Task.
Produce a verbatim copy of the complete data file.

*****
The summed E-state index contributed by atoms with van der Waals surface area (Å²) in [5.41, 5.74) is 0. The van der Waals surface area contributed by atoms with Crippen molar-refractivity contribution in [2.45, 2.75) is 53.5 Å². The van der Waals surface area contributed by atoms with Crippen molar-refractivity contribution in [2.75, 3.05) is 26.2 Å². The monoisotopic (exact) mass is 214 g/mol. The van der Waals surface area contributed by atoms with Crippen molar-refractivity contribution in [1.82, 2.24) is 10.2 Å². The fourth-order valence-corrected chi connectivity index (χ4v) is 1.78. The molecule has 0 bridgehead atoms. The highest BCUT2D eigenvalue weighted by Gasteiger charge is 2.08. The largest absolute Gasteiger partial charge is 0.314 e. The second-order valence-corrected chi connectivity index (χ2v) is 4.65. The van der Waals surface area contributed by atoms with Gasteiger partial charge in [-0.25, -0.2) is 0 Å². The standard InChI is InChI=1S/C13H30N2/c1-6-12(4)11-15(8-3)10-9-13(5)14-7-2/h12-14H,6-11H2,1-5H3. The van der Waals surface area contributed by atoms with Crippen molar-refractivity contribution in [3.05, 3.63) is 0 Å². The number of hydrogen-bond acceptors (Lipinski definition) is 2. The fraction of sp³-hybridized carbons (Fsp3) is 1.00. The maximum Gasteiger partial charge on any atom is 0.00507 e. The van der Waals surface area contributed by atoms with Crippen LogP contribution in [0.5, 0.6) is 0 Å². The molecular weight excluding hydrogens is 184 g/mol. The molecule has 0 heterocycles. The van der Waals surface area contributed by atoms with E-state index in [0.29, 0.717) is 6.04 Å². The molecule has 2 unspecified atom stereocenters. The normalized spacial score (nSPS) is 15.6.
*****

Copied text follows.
The summed E-state index contributed by atoms with van der Waals surface area (Å²) in [5.41, 5.74) is 0. The van der Waals surface area contributed by atoms with Crippen molar-refractivity contribution in [2.45, 2.75) is 53.5 Å². The van der Waals surface area contributed by atoms with Crippen molar-refractivity contribution in [2.75, 3.05) is 26.2 Å². The monoisotopic (exact) mass is 214 g/mol. The van der Waals surface area contributed by atoms with Crippen molar-refractivity contribution in [1.82, 2.24) is 10.2 Å². The fourth-order valence-corrected chi connectivity index (χ4v) is 1.78. The molecule has 0 bridgehead atoms. The highest BCUT2D eigenvalue weighted by Gasteiger charge is 2.08. The largest absolute Gasteiger partial charge is 0.314 e. The second-order valence-corrected chi connectivity index (χ2v) is 4.65. The van der Waals surface area contributed by atoms with Gasteiger partial charge in [-0.25, -0.2) is 0 Å². The standard InChI is InChI=1S/C13H30N2/c1-6-12(4)11-15(8-3)10-9-13(5)14-7-2/h12-14H,6-11H2,1-5H3. The van der Waals surface area contributed by atoms with Crippen molar-refractivity contribution in [3.05, 3.63) is 0 Å². The number of hydrogen-bond acceptors (Lipinski definition) is 2. The fraction of sp³-hybridized carbons (Fsp3) is 1.00. The maximum Gasteiger partial charge on any atom is 0.00507 e. The van der Waals surface area contributed by atoms with Crippen LogP contribution in [0.5, 0.6) is 0 Å². The molecular weight excluding hydrogens is 184 g/mol. The molecule has 0 heterocycles. The van der Waals surface area contributed by atoms with E-state index in [0.29, 0.717) is 6.04 Å². The molecule has 2 unspecified atom stereocenters. The normalized spacial score (nSPS) is 15.6.